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GP Week : Issue 161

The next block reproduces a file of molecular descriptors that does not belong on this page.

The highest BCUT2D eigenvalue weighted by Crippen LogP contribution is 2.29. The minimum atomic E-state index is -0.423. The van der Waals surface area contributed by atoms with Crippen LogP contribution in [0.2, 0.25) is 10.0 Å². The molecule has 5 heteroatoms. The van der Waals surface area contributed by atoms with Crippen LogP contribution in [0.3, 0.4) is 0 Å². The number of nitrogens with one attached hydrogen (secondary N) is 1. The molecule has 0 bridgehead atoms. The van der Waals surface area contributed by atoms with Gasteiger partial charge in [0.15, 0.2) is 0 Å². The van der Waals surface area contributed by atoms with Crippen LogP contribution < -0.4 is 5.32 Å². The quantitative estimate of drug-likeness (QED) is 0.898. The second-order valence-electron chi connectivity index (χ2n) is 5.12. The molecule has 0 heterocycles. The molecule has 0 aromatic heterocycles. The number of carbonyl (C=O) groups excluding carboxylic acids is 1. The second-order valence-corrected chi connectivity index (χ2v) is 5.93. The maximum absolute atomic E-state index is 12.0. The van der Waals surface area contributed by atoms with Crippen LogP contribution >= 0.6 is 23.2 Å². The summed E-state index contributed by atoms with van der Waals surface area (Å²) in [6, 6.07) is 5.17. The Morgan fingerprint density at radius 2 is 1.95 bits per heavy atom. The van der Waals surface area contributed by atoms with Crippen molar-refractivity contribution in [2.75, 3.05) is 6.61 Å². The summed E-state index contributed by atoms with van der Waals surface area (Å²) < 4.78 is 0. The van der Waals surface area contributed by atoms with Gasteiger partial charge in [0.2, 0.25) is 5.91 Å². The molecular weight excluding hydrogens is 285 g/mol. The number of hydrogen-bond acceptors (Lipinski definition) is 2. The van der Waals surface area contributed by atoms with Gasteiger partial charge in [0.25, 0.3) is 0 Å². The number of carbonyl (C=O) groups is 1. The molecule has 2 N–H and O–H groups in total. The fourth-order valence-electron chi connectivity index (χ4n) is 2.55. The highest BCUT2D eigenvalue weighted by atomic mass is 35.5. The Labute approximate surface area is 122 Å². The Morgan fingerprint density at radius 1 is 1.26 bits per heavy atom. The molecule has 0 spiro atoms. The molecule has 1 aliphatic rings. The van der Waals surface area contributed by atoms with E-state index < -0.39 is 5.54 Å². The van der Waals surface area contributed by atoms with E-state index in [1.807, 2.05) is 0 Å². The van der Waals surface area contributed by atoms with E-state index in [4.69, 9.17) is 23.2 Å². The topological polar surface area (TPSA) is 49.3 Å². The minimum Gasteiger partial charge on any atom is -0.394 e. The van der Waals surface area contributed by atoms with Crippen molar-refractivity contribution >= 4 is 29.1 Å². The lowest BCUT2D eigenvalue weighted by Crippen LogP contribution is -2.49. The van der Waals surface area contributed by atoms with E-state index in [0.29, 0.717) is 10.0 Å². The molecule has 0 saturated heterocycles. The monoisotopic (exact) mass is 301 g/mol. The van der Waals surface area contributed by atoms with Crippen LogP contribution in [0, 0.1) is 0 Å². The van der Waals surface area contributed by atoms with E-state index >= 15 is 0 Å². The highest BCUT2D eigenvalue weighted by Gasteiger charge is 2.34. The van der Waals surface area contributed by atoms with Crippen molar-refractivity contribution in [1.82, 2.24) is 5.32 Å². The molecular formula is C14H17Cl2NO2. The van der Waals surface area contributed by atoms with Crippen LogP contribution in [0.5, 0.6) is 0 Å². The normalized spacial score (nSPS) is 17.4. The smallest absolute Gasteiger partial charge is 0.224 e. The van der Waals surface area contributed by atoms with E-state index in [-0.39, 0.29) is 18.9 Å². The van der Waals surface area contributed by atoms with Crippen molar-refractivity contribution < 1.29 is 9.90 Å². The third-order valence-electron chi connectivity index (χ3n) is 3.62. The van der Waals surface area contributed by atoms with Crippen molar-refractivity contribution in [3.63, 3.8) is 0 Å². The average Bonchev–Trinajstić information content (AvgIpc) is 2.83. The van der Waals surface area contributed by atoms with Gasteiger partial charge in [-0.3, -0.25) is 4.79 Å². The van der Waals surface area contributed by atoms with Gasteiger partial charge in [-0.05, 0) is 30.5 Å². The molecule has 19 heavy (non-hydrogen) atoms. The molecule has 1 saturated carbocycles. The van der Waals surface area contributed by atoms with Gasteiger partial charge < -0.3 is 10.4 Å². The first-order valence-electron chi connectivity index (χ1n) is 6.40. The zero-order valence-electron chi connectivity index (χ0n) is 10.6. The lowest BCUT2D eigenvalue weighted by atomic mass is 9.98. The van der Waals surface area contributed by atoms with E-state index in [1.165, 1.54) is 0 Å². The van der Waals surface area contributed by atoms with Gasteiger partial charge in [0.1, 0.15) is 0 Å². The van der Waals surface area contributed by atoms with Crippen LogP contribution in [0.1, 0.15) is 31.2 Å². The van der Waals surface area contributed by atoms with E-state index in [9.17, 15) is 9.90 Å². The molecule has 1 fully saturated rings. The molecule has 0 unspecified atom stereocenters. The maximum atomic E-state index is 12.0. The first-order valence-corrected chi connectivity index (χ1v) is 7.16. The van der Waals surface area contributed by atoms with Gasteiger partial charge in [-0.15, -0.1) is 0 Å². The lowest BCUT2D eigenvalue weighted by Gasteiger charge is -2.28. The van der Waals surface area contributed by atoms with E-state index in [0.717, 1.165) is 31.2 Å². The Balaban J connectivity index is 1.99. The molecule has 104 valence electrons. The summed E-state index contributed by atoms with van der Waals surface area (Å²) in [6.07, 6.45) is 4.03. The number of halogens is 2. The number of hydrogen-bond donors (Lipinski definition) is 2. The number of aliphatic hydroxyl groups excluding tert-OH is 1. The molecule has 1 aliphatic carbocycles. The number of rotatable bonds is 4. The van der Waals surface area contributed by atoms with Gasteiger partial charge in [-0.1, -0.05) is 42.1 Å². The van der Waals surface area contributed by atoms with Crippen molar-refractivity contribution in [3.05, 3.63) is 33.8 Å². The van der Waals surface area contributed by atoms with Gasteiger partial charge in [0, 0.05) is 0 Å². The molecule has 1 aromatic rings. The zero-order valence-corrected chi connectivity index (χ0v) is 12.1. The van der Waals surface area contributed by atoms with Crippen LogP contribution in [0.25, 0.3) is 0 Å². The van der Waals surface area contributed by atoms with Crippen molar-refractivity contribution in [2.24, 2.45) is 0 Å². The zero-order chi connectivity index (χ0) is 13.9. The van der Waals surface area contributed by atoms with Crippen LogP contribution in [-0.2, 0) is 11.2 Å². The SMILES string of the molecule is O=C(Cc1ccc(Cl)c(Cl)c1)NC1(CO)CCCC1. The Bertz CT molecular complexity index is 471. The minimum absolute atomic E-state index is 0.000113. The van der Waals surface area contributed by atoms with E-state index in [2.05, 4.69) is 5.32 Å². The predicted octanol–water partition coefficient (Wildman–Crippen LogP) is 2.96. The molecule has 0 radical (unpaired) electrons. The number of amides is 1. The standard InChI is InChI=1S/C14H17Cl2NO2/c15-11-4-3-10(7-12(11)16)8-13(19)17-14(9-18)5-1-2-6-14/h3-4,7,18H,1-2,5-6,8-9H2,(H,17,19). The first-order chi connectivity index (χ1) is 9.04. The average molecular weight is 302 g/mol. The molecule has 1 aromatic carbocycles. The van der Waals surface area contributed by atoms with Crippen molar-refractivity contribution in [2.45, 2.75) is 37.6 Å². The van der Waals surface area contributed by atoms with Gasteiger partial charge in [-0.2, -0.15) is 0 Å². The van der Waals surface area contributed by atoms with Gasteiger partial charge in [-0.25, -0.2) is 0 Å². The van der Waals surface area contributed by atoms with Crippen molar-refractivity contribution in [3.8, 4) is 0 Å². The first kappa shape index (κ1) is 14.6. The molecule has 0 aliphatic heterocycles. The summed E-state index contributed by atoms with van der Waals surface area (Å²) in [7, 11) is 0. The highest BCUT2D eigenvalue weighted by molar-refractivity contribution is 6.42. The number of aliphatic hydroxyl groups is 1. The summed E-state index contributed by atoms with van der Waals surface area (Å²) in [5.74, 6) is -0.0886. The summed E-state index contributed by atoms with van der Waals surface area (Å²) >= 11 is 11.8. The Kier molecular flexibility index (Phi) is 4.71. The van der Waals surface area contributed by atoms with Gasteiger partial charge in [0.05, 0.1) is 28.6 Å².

BERNIE BREAKS WITH TRADITION, DEFENDS SILVERSTONE One of the biggest shocks of the British Grand Prix weekend came about thanks to the heavy rains and traffic chaos that quickly became the hallmark of the event: Bernie Ecclestone passed up an opportunity to criticise the Silverstone race organisers, and instead offered them his support. “I'm upset for the fans, but in reality if it was you running the race what would you do?” Ecclestone asked of the BBC. “For the people of Silverstone, what could they have done? They probably couldn't predict the rain. “Honestly, I don't think anyone expected the amount of rain we had. You might as well say ‘why didn't the council in all these different places throughout England do something’, because I looked on the TV and saw the places flooded, the houses flooded, shops flooded, people abandoning cars. I didn't expect to see that either.” As far as Ecclestone was concerned, the root of the weekend’s traffic problems was in local campsites trying to turn a profit. “There are a lot of camping sites everywhere that shouldn't be there that let people park,” he said. “Because they were under water, the people arrived that had paid to park, drove around and that's what caused all the trouble with the traffic jams.” Speaking to the Daily Mail, Ecclestone admitted he had advised his friends to watch the British Grand Prix from the comfort of home. “The racewillgoon–wewilldoourjoband it promises to be a great race,” he said. “But I am worried about the weather and the fans. I don’t want a repeat of Friday’s scenes, but the forecast for Sunday is bad and we are expecting more people than on any other day. This is why I’ve told all my friends not to come. It feels strange telling them that, but I am thinking of them.” Ecclestone’s supportive comments are in stark contrast to the criticisms the F1 boss made of the British circuit in 2002, when he laid into the track for poor organisation and lack of signposting. “I didn't come by road but I went round the circuit and I thought the general organisation was pretty bad really – inside the circuit,” Ecclestone told the BBC ten years ago. “There were no signs. Nobody knew where anybody was going, nobody knew who was doing what. It was complete disorganisation. “Inside the paddock is all right, and the roads – thank God – are all right. But the rest of it is typical. In fact, it's worse this year than it has ever been – the way they look after the public, or don't look after them.” F1 >>> NEWS 7 GPWEEK.com // PARTNERS: